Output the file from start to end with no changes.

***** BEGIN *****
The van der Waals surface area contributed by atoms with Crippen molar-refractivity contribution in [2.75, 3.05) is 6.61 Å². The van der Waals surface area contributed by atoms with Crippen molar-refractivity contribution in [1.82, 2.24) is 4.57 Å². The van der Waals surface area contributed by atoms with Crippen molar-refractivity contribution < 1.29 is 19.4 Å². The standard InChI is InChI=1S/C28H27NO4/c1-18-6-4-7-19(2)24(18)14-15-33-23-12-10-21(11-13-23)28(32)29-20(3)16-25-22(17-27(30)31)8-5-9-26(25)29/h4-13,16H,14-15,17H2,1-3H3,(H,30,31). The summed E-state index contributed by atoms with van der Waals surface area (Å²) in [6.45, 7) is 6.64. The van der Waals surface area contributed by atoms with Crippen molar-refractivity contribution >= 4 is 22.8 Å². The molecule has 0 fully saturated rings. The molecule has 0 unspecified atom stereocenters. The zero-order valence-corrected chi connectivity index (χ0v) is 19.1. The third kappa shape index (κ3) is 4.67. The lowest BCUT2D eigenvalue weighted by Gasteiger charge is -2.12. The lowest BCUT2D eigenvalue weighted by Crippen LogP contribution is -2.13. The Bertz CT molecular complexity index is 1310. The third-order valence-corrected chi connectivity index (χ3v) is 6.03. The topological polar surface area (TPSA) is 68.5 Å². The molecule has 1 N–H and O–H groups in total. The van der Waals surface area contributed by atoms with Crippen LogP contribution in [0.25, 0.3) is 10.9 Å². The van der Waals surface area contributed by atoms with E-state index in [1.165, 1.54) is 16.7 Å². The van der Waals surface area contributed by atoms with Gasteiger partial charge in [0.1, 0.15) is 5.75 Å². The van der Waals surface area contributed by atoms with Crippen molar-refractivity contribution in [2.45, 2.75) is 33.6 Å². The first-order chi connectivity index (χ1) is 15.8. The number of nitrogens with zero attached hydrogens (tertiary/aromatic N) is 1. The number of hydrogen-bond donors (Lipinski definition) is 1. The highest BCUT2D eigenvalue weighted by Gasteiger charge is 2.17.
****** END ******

The van der Waals surface area contributed by atoms with Crippen molar-refractivity contribution in [2.75, 3.05) is 6.61 Å². The van der Waals surface area contributed by atoms with Crippen molar-refractivity contribution in [1.82, 2.24) is 4.57 Å². The van der Waals surface area contributed by atoms with Crippen molar-refractivity contribution < 1.29 is 19.4 Å². The standard InChI is InChI=1S/C28H27NO4/c1-18-6-4-7-19(2)24(18)14-15-33-23-12-10-21(11-13-23)28(32)29-20(3)16-25-22(17-27(30)31)8-5-9-26(25)29/h4-13,16H,14-15,17H2,1-3H3,(H,30,31). The summed E-state index contributed by atoms with van der Waals surface area (Å²) in [6.45, 7) is 6.64. The van der Waals surface area contributed by atoms with Crippen molar-refractivity contribution >= 4 is 22.8 Å². The molecule has 0 fully saturated rings. The molecule has 0 unspecified atom stereocenters. The zero-order valence-corrected chi connectivity index (χ0v) is 19.1. The third kappa shape index (κ3) is 4.67. The lowest BCUT2D eigenvalue weighted by Gasteiger charge is -2.12. The lowest BCUT2D eigenvalue weighted by Crippen LogP contribution is -2.13. The Bertz CT molecular complexity index is 1310. The third-order valence-corrected chi connectivity index (χ3v) is 6.03. The topological polar surface area (TPSA) is 68.5 Å². The molecule has 1 N–H and O–H groups in total. The van der Waals surface area contributed by atoms with Crippen LogP contribution in [0.25, 0.3) is 10.9 Å². The van der Waals surface area contributed by atoms with E-state index in [1.165, 1.54) is 16.7 Å². The van der Waals surface area contributed by atoms with Gasteiger partial charge in [0.1, 0.15) is 5.75 Å². The van der Waals surface area contributed by atoms with Crippen molar-refractivity contribution in [2.45, 2.75) is 33.6 Å². The first-order chi connectivity index (χ1) is 15.8. The number of nitrogens with zero attached hydrogens (tertiary/aromatic N) is 1. The number of hydrogen-bond donors (Lipinski definition) is 1. The highest BCUT2D eigenvalue weighted by Gasteiger charge is 2.17.